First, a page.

Other Allens became expert tradesmen. Still others became professionals, including politicians, educators, nurses, and attorneys, as well as other administrators. The Honorable Carmen Turner, great-granddaughter of Rev. George W. Allen, became the first African-American woman to be elected to the Key West City Commission, serving from 1995 until she retired from public office in 2005.  Attorney Calvin Allen, grandson of James A. Allen, became well-known for his successful campaign to posthumously restore Florida's first Black county judge to the bench after he was removed in 1889 for marrying an interracial couple. 

     Several members of the family excelled musically. William W. Allen (son of Rev. George W. Allen) was a member of the famous Welters Coronet Band, which was well known throughout the country, particularly for its funeral march processions. Several Allens also keep the musical tradition of their homeland alive, founding and performing in Junkanoo bands. One such band, the Island Junkanoos, still exists and performs its Caribbean-style music at local restaurants and events. It is comprised entirely of Allen descendants.

     Many were and continue to be involved with local lodges and social clubs, including the Coral City Elks Club, the Key of the Gulf Order of the Eastern Star, Union Lodge No. 47 Free and Accepted Masons, and the Silverettes Social Club, to name a few.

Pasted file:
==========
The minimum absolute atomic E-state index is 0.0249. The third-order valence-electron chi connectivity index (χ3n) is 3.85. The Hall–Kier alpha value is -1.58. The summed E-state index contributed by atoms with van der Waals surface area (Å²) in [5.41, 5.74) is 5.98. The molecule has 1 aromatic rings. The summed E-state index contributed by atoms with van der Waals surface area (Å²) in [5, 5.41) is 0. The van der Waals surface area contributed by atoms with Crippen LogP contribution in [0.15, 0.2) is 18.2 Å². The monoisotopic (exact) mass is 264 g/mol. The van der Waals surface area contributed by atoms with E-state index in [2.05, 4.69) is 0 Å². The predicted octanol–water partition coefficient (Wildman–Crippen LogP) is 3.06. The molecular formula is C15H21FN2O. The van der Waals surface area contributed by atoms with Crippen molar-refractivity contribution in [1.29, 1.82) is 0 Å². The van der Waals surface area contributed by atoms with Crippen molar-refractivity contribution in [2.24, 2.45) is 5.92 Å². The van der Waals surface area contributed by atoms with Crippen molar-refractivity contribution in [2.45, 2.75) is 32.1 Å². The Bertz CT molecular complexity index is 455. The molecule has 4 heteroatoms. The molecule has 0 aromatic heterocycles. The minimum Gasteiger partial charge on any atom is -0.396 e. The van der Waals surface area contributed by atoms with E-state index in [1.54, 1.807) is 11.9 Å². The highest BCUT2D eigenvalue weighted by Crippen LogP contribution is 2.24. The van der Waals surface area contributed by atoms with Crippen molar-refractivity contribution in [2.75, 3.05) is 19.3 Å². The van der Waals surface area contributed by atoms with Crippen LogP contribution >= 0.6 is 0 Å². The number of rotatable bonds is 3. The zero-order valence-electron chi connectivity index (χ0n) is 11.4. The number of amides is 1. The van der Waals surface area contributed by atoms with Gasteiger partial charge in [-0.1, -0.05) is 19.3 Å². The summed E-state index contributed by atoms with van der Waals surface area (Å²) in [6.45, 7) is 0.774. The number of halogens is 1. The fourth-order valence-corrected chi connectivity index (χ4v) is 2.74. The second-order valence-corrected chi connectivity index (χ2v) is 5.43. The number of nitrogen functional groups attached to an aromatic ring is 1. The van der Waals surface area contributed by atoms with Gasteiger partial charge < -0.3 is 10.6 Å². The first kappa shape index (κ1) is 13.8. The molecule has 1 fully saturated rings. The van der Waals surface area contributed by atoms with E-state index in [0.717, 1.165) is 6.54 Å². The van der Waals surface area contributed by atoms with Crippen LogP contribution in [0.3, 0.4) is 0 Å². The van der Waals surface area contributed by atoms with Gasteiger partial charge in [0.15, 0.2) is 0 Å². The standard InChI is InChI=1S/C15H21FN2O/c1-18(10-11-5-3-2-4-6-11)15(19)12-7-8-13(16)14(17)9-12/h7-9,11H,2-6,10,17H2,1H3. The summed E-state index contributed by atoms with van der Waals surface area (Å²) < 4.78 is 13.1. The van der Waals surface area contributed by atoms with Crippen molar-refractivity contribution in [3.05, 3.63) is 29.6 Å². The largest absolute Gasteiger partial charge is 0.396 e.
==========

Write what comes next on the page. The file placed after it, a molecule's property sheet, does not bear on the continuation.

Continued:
Frederick Douglas School, Key West’s historically black high school, educated the majority of Allen descendants until 1965, when the school was desegregated by law. Many were participants in the school’s famous marching band and learned to be great orators from teachers and role models there.

     In terms of spirituality, the Allen immigrants were initially members of the English Wesleyan Methodist Church located at 717 Simonton Street. However, many left the church when it converted to the Presbyterian denomination, and instead joined the newly formed Trinity Wesleyan Methodist Church founded in 1932 by Rev. George W. Allen. Many Allens and their descendants continue to be members of and active in Trinity, although some family members did remain with the new Presbyterian church, and others joined a variety of local churches.


     *  Author's note:  Addie's name is spelled differently on each of the 1873, 1875, and 1877 hand-written records of the birth of her children.  However, the following items are consistent, making me confident that she is the woman referred to in all three:  the first initial is the same and the first name is similar, all have Eliza as part of the name, Knowles is the former surname for each, and all three reference her husband William Allen.

     ** Author's note 2: Addie's maiden surname had incorrectly been reported as Culmer in the past.  A search of 19th Century Bahamian birth records has shown that she was instead formerly a Knowles, or perhaps a Mingo as reported in the LDS International Genealogical database for Caribbean Island records.  More research will clarify.